There's something pretty loaded and powerful in the question, "What do you do?" The response, however, is even more curious because have you noticed the answer always starts with, "I am..." followed by some societal approved profession.
How do I know this? It's how we've been conditioned to answer that question. In a matter of a few seconds people know about your interest, educational background, social standing, and income potential. I've proudly proclaimed that "I was" a lawyer, associate dean, associate professor, director, etc. I did so because I wanted to acknowledge my achievements and--let's face it--stroke my ego a bit. Why did it stroke my ego? Because certain job titles are a bit more impressive than others in our society. Also what you do seems to give people an impression about who you are. This never became more clear to me then when I decided to work in the direct sales industry and started telling people that I was an independent representative for a retail jewelry company. The shock and horror (as well as disappointment and judgement) on the people's faces was palpable.
The truth is I hated being a lawyer. My idea of justice didn't always align with how the system of laws were being carried out. I actually felt a relief when I was able to walk away and explore other interests. And while there was a part of me that wanted to hold on to that particular job identity for prideful reasons, I had to let go of the title's hold on me to find and live my purpose.
This all came back to me when recently. I had a conversation with someone who wanted me to help her find a job. I explained that I couldn't assist her because I help my clients find their "true north" purpose and create a path to live and work in that space. She shared she had no idea what she wanted to do but knew she needed a job. Ultimately we got to the core of why she wanted a job. She shared, "because my job is my identity." When I asked what other identities she held she struggled to name anything other than what she did for work. We walked away from each other but only after I tried to get her to see that she was so much more than her job and until she realized that she'd never truly find work she loved.
When your identity is dependent solely on a job or job title, you've conditioned your subconscious mind to base your self-worth and self-esteem on your employment situation. Sociologists call this role engulfment where your sense of self exist through your work. The loss of work caused by either layoffs, firing, or even retirement can provoke a severe identity crisis. And in the case of my friend, it's hard to see any way out of the crisis except for finding another occupation.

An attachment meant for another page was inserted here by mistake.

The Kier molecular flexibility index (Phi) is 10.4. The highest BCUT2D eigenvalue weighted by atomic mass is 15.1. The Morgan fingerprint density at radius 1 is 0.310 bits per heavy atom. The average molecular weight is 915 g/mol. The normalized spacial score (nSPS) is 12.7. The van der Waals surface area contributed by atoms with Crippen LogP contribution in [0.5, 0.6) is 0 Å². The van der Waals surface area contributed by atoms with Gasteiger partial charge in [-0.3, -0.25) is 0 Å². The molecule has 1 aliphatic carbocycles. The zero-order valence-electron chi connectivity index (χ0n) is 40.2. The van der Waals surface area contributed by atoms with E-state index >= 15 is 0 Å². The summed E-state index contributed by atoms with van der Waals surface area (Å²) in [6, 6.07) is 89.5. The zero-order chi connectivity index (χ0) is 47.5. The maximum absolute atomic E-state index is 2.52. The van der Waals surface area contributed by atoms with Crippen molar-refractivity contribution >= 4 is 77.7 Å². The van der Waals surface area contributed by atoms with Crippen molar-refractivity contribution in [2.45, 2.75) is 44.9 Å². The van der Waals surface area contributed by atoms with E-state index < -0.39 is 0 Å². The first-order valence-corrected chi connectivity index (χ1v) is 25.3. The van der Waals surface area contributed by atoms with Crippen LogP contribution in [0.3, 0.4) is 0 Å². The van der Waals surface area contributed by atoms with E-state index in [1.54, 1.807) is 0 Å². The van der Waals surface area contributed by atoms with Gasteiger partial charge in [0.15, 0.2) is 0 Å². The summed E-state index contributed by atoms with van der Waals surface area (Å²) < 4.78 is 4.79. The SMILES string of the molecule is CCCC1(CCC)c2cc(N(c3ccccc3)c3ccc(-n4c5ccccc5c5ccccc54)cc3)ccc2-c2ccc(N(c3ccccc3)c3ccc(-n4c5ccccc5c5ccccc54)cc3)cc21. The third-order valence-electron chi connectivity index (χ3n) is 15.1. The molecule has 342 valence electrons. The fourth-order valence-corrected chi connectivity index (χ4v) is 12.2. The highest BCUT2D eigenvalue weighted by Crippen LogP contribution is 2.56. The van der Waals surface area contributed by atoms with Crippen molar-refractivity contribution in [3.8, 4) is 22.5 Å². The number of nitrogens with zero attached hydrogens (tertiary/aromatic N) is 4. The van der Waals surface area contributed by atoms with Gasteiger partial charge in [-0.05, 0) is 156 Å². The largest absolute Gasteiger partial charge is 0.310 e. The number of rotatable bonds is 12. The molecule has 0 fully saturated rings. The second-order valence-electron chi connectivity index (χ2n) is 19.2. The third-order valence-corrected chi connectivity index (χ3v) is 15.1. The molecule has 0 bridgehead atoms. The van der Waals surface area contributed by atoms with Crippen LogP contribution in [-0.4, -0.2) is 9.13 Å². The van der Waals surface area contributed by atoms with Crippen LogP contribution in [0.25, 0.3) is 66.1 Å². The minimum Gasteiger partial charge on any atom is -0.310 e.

This is why it's so important to reframe your beliefs and dialogue around job identity in order to free yourself to explore what you were put on this earth to do. You see perception is everything. It's informed by your beliefs, which shape your frameworks and attitudes, which dictate your feelings that will ultimately determine your behavior. When it comes to job identity this is very challenging because of how we define success in our society. We have to break free from these prescribed ways of thinking about success. We can do this by changing our perceptions (beliefs and dialogue) and basing our sense of worth on internally constructed values and not ones that are externally dictated.
When we can embrace the audacity of authenticity we can we find our purpose and engage in our life's work. We'll learn to find joy and meaning, irregardless of titles.
If you're picking up anything I'm putting down here, I want to share three reasons why you shouldn't allow yourself to be defined by your career or job.
When you're doing something meaningful and impactful, you really don't care what people call it. It's about what you're doing and why, not the title attached to it. Even lawyers who love what they do won't just say they're lawyers. They'll use phrases like, "I defend justice," or "I ensure equal opportunities for all," or even "I argue for a living." You see when you find what you're meant to do you'll find a way to do regardless of what external label you put on it.
We're evolved beings because we can reason and because we can do multiple things. I'm a wife, mother, entrepreneur, consultant, friend, leader, middle aged, African American, woman, shoe lover and Harry Potter enthusiast. At any given time in my life one or more of these identities can be primary for me. Quite frankly, I live along the intersection of each of these every day. This is also true for you. Learn to embrace and love the many pieces that make up YOU.
The great Maya Angelou once said,
I've learned that people will forget what you said, people will forget what you did, but people will never forget how you made them feel.
Your footprint on the world will be how people ultimately remember you. When other's talk about you what do they say? Is it your title or is about your character? Is it your job or the difference you make in your community? Or is it how hard you work or what an inspiration you are? Let your identity be defined by how you impact the world, not the job you were able to acquire.
In Emily Esfahani Smith's book The Power of Meaning, she talked about how so many people struggle with finding meaning in their life because their identity and self-worth centers around their educational and career achievements. Her research showed that cultivating qualities of being good, wise, and generous actually brought more fulfillment into their lives. I believe finding the core qualities of your identity is the basis of finding your true north, which leads to your life's purpose.
If you're feeling stuck, restless, and just asking yourself, "Is this all there is?" then I invite you to schedule a time to connect with me. Let's explore not just where you're at but where you were designed to go.
Live, laugh, and unapologetically shine!